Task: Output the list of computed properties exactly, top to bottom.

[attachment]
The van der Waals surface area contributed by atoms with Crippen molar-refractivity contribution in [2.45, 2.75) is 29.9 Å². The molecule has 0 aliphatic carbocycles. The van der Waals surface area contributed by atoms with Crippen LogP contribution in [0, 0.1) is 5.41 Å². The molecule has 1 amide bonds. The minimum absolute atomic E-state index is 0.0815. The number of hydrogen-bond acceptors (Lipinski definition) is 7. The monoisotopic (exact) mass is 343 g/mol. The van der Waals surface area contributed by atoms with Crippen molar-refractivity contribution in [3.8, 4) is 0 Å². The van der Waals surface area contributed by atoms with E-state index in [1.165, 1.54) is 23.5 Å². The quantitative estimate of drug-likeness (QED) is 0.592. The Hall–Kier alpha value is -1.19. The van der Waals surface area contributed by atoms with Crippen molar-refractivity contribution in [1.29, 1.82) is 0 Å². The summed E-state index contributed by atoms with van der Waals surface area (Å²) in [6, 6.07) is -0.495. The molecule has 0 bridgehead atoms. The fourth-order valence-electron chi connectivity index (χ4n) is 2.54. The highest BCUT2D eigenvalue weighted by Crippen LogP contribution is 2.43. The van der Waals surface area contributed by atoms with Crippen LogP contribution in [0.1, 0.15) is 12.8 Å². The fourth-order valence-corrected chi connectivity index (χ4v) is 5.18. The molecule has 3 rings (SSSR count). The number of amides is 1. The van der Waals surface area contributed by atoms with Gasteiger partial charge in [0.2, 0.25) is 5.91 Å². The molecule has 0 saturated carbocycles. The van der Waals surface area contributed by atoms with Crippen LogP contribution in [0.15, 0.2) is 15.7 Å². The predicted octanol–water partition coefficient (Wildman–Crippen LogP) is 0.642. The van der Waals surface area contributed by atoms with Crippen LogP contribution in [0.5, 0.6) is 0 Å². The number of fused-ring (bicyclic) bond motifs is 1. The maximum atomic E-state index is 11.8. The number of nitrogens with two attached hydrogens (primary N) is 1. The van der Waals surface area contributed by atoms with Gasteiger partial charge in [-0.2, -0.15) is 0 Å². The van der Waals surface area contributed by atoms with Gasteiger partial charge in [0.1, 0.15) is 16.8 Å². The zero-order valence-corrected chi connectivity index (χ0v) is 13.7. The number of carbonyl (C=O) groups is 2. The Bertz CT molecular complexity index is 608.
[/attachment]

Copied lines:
The van der Waals surface area contributed by atoms with Crippen molar-refractivity contribution in [2.45, 2.75) is 29.9 Å². The molecule has 0 aliphatic carbocycles. The van der Waals surface area contributed by atoms with Crippen LogP contribution in [0, 0.1) is 5.41 Å². The molecule has 1 amide bonds. The minimum absolute atomic E-state index is 0.0815. The number of hydrogen-bond acceptors (Lipinski definition) is 7. The monoisotopic (exact) mass is 343 g/mol. The van der Waals surface area contributed by atoms with Crippen molar-refractivity contribution in [3.8, 4) is 0 Å². The van der Waals surface area contributed by atoms with E-state index in [1.165, 1.54) is 23.5 Å². The quantitative estimate of drug-likeness (QED) is 0.592. The Hall–Kier alpha value is -1.19. The van der Waals surface area contributed by atoms with Crippen molar-refractivity contribution in [1.29, 1.82) is 0 Å². The summed E-state index contributed by atoms with van der Waals surface area (Å²) in [6, 6.07) is -0.495. The molecule has 0 bridgehead atoms. The fourth-order valence-electron chi connectivity index (χ4n) is 2.54. The highest BCUT2D eigenvalue weighted by Crippen LogP contribution is 2.43. The van der Waals surface area contributed by atoms with Crippen LogP contribution in [0.1, 0.15) is 12.8 Å². The fourth-order valence-corrected chi connectivity index (χ4v) is 5.18. The molecule has 3 rings (SSSR count). The number of amides is 1. The van der Waals surface area contributed by atoms with Gasteiger partial charge in [0.2, 0.25) is 5.91 Å². The molecule has 0 saturated carbocycles. The van der Waals surface area contributed by atoms with Crippen LogP contribution in [0.15, 0.2) is 15.7 Å². The predicted octanol–water partition coefficient (Wildman–Crippen LogP) is 0.642. The van der Waals surface area contributed by atoms with Crippen LogP contribution in [0.5, 0.6) is 0 Å². The number of fused-ring (bicyclic) bond motifs is 1. The maximum atomic E-state index is 11.8. The number of nitrogens with two attached hydrogens (primary N) is 1. The van der Waals surface area contributed by atoms with Gasteiger partial charge in [-0.2, -0.15) is 0 Å². The van der Waals surface area contributed by atoms with Gasteiger partial charge in [0.1, 0.15) is 16.8 Å². The zero-order valence-corrected chi connectivity index (χ0v) is 13.7. The number of carbonyl (C=O) groups is 2. The Bertz CT molecular complexity index is 608.